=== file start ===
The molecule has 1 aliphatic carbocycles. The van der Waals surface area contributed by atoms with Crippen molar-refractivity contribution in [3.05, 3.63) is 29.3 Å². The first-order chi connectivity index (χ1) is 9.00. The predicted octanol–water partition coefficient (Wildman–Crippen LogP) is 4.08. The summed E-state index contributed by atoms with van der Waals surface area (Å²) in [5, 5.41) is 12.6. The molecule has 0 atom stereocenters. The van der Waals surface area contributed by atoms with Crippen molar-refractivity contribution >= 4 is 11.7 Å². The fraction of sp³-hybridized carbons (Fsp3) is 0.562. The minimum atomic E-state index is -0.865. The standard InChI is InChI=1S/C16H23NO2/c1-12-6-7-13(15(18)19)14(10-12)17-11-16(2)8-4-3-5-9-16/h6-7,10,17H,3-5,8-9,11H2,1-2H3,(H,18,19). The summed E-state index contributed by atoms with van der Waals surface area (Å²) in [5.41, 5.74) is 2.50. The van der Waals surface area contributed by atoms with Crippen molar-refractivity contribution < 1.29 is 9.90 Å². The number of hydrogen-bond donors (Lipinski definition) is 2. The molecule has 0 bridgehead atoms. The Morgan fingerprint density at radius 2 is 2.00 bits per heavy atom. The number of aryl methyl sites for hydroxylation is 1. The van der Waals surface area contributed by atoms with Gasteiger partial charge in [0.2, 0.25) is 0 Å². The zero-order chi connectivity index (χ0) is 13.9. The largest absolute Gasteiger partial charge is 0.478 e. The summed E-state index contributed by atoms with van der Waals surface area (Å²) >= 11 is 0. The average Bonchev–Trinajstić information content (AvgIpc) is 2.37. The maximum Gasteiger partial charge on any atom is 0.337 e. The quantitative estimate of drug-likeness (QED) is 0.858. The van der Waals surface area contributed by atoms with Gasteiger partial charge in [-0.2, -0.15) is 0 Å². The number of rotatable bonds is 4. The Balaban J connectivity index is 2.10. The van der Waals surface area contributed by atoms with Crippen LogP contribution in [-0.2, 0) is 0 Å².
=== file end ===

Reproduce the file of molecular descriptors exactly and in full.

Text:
The molecule has 1 aliphatic carbocycles. The van der Waals surface area contributed by atoms with Crippen molar-refractivity contribution in [3.05, 3.63) is 29.3 Å². The first-order chi connectivity index (χ1) is 9.00. The predicted octanol–water partition coefficient (Wildman–Crippen LogP) is 4.08. The summed E-state index contributed by atoms with van der Waals surface area (Å²) in [5, 5.41) is 12.6. The molecule has 0 atom stereocenters. The van der Waals surface area contributed by atoms with Crippen molar-refractivity contribution >= 4 is 11.7 Å². The fraction of sp³-hybridized carbons (Fsp3) is 0.562. The minimum atomic E-state index is -0.865. The standard InChI is InChI=1S/C16H23NO2/c1-12-6-7-13(15(18)19)14(10-12)17-11-16(2)8-4-3-5-9-16/h6-7,10,17H,3-5,8-9,11H2,1-2H3,(H,18,19). The summed E-state index contributed by atoms with van der Waals surface area (Å²) in [5.41, 5.74) is 2.50. The van der Waals surface area contributed by atoms with Crippen molar-refractivity contribution < 1.29 is 9.90 Å². The number of hydrogen-bond donors (Lipinski definition) is 2. The molecule has 0 bridgehead atoms. The Morgan fingerprint density at radius 2 is 2.00 bits per heavy atom. The number of aryl methyl sites for hydroxylation is 1. The van der Waals surface area contributed by atoms with Gasteiger partial charge in [0.2, 0.25) is 0 Å². The zero-order chi connectivity index (χ0) is 13.9. The largest absolute Gasteiger partial charge is 0.478 e. The summed E-state index contributed by atoms with van der Waals surface area (Å²) >= 11 is 0. The average Bonchev–Trinajstić information content (AvgIpc) is 2.37. The maximum Gasteiger partial charge on any atom is 0.337 e. The quantitative estimate of drug-likeness (QED) is 0.858. The van der Waals surface area contributed by atoms with Gasteiger partial charge in [-0.2, -0.15) is 0 Å². The number of rotatable bonds is 4. The Balaban J connectivity index is 2.10. The van der Waals surface area contributed by atoms with Crippen LogP contribution in [-0.2, 0) is 0 Å².